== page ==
Cruzan v. Director, Missouri Department of Health

Majority opinion by Chief Justice William H. Rehnquist:

. . . for purposes of this case, we assume that the United States Constitution would grant a competent person a constitutionally protected right to refuse lifesaving hydration and nutrition. . . .

The majority of states in this country have laws imposing criminal penalties on one who assists another to commit suicide. . . . We do not think a state is required to remain neutral in the face of an informed and voluntary decision by a physically able adult to starve to death.

But in the context presented here, a state has more particular interests at stake. The choice between life and death is a deeply personal decision of obvious and overwhelming finality. We believe Missouri may legitimately seek to safeguard the personal element of this choice through the imposition of heightened evidentiary requirements.

It cannot be disputed that the Due Process Clause {of the Constitution} protects an interest in life as well as an interest in refusing life-sustaining medical treatment. Not all incompetent patients will have loved ones available to serve as surrogate decisionmakers. And even where family members are present, "(t)here will, of course, be some unfortunate situations in which family members will not act to protect a patient." . . .

We think a state may properly decline to make judgments about the "quality" of life that a particular indidivual may enjoy, and simply assert an unqualified interest in the preservation of human life to be weighed against the constitutionally protected interests of the individual.

In our view, Missouri has permissibly sought to advance these interests through the adoption of a "clean and convincing standard of proof to govern such proceedings. . . ."

An erroneous decision not to terminate results in a maintenance of the status quo; the possibility of subsequent developments such as advancements in medical science, the discovery of new evidence regarding the patient's intent, changes in the law, or simply the unexpected death of the patient despite the administration of life-sustaining treatment, at least creates the potential that a wrong decision will eventually be corrected or its impact mitigated.

An erroneous decision to withdraw life-sustaining treatment, however, is not susceptible of correction. In {a previous case}, one of the factors which led the Court to require proof by clear and convincing evidence in a proceeding to terminate parental rights was that a decision in such a case was final and irrevocable. . . . The same must surely be said of the decision to discontinue hydration and nutrition of a patient such as Nancy Cruzan, which all agree will result in her death. . . .

No doubt is engendered by anything in this record but that Nancy Cruzan's mother and father are loving and caring parents. Close family members may have a strong feeling -- a feeling not at all ignoble or unworthy, but not entirely disinterested, either -- that they do not wish to witness the continuation of the life of a loved one which they regard as hopeless, meaningless, and even degrading.

But there is no automatic assurance that the view of close family members will necessarily be the same as the patient's would have been had she been confronted with the prospect of her situation while competent. All of the reasons previously discussed for allowing Missouri to require clear and convincing evidence of the patient's wishes lead us to conclude that the state may choose to defer only to those wishes, rather than confide the decision to close family members.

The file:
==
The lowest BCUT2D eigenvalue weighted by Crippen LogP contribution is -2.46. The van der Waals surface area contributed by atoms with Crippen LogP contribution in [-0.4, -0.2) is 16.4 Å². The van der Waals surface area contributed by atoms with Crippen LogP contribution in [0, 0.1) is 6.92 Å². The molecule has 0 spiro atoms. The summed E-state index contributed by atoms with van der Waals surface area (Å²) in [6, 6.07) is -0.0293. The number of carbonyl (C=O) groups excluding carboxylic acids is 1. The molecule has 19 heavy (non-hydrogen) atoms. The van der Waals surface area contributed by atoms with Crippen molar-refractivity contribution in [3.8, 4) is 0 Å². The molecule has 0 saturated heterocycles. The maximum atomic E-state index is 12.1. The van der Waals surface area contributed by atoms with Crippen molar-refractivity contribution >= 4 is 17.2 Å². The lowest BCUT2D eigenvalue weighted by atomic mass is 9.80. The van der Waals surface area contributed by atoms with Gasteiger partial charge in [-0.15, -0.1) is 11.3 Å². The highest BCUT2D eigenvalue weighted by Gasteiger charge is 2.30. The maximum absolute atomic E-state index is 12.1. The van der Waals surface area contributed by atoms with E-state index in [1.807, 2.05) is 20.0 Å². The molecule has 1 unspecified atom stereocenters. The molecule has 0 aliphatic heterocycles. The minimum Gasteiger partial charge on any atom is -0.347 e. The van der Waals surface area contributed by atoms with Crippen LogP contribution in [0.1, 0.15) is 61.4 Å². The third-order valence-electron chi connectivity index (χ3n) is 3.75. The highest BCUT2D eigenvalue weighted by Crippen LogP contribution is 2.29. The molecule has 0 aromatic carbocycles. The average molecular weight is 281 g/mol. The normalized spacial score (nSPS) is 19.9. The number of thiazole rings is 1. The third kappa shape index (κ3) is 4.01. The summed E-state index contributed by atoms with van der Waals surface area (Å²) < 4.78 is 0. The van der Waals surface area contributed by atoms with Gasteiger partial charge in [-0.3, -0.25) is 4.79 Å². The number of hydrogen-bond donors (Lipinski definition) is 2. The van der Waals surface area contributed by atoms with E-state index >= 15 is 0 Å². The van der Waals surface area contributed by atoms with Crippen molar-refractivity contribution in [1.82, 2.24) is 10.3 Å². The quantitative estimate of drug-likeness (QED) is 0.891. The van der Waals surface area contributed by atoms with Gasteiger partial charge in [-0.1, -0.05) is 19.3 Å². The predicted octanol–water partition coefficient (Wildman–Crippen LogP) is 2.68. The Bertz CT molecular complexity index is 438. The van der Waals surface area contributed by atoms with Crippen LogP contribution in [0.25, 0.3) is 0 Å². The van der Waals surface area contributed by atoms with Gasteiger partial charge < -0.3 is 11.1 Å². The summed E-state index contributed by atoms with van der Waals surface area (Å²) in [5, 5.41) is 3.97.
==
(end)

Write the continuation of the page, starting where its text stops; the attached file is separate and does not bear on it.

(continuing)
Dissenting opinion by Justice William J. Brennan Jr.:

Because I believe that Nancy Cruzan has a fundamental right to be free of unwanted artificial nutrition and hydration, which right is not outweighed by any interests of the state, and because I find that the improperly biased procedural obstacles imposed by the Missouri Supreme Court impermissibly burden that right, I respectfully dissent.

Nancy Cruzan is entitled to choose to die with dignity.

An erroneous decision to terminate life-support is irrevocable, says the majority, while an erroneous decision not to terminate "results in a maintenance of the status quo." . . .

But from the point of view of the patient, an erroneous decision in either direction is irrevocable. An erroneous decision to terminate artificial nutrition and hydration, to be sure, will lead to failure of that last remnant of physiological life, the brain stem, and result in complete brain death. An erroneous decision not to terminate life-support, however, robs a patient of the very qualities protected by the right to avoid unwanted medical treatment. His own degraded existence is perpetuated; his family's suffering is protracted; the memory he leaves behind becomes more and more distorted.

The Missouri court's disdain for Nancy's statements in serious conversations not long before her accident, for the opinions of Nancy's family and friends as to her values, beliefs and certain choice, and even for the opinion of an outside objective factfinder appointed by the state evinces a disdain for Nancy Cruzan's own right to choose. . . .

The rules by which an incompetent person's wishes are determined must represent every effort to determine those wishes. The rule that the Missouri court adopted . . . transforms human beings into passive subjects of medical technology.

. . . As {another court} observed: "Family members are best qualified to make substituted judgments for incompetent patients not only because of their peculiar grasp of the patient's approach to life, but also because of their special bonds with him or her. . . . It is . . . they who treat the patient as a person, rather than a symbol of a cause."

. . . The State, in contrast, is a stranger to the patient.